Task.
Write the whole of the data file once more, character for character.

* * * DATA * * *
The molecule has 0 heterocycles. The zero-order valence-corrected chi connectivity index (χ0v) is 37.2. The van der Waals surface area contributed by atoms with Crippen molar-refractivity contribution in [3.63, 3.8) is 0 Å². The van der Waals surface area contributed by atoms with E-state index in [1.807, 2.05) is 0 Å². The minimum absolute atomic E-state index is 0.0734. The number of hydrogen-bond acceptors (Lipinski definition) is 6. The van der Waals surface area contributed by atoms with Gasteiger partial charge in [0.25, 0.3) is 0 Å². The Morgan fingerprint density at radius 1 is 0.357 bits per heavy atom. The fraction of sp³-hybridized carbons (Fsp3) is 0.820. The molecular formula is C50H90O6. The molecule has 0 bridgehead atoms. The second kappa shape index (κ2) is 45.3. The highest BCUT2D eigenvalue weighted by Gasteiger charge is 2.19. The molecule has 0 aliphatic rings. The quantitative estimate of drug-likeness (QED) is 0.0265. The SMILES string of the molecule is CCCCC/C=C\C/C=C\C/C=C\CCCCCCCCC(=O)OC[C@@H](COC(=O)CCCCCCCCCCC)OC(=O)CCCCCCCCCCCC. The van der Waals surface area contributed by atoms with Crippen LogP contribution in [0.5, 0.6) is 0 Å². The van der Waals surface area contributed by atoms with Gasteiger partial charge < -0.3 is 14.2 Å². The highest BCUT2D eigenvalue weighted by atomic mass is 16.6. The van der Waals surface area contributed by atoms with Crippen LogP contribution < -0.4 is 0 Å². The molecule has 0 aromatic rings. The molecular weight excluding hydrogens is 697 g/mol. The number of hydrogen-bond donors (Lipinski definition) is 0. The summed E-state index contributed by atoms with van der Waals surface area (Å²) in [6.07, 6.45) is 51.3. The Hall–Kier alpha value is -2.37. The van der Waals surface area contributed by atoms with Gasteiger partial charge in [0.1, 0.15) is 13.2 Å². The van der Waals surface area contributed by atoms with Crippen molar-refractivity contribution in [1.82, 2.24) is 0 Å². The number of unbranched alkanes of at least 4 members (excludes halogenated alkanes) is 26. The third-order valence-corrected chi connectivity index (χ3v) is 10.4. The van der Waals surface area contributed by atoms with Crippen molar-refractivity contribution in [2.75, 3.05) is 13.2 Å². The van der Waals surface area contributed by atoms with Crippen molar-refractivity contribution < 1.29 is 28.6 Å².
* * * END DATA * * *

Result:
The molecule has 0 heterocycles. The zero-order valence-corrected chi connectivity index (χ0v) is 37.2. The van der Waals surface area contributed by atoms with Crippen molar-refractivity contribution in [3.63, 3.8) is 0 Å². The van der Waals surface area contributed by atoms with E-state index in [1.807, 2.05) is 0 Å². The minimum absolute atomic E-state index is 0.0734. The number of hydrogen-bond acceptors (Lipinski definition) is 6. The van der Waals surface area contributed by atoms with Gasteiger partial charge in [0.25, 0.3) is 0 Å². The Morgan fingerprint density at radius 1 is 0.357 bits per heavy atom. The fraction of sp³-hybridized carbons (Fsp3) is 0.820. The molecular formula is C50H90O6. The molecule has 0 bridgehead atoms. The second kappa shape index (κ2) is 45.3. The highest BCUT2D eigenvalue weighted by Gasteiger charge is 2.19. The molecule has 0 aliphatic rings. The quantitative estimate of drug-likeness (QED) is 0.0265. The SMILES string of the molecule is CCCCC/C=C\C/C=C\C/C=C\CCCCCCCCC(=O)OC[C@@H](COC(=O)CCCCCCCCCCC)OC(=O)CCCCCCCCCCCC. The van der Waals surface area contributed by atoms with Crippen LogP contribution in [0.5, 0.6) is 0 Å². The van der Waals surface area contributed by atoms with Gasteiger partial charge < -0.3 is 14.2 Å². The highest BCUT2D eigenvalue weighted by atomic mass is 16.6. The van der Waals surface area contributed by atoms with Crippen LogP contribution < -0.4 is 0 Å². The molecule has 0 aromatic rings. The molecular weight excluding hydrogens is 697 g/mol. The number of hydrogen-bond donors (Lipinski definition) is 0. The summed E-state index contributed by atoms with van der Waals surface area (Å²) in [6.07, 6.45) is 51.3. The Hall–Kier alpha value is -2.37. The van der Waals surface area contributed by atoms with Gasteiger partial charge in [0.1, 0.15) is 13.2 Å². The van der Waals surface area contributed by atoms with Crippen molar-refractivity contribution in [1.82, 2.24) is 0 Å². The number of unbranched alkanes of at least 4 members (excludes halogenated alkanes) is 26. The third-order valence-corrected chi connectivity index (χ3v) is 10.4. The van der Waals surface area contributed by atoms with Crippen molar-refractivity contribution in [2.75, 3.05) is 13.2 Å². The van der Waals surface area contributed by atoms with Crippen molar-refractivity contribution < 1.29 is 28.6 Å².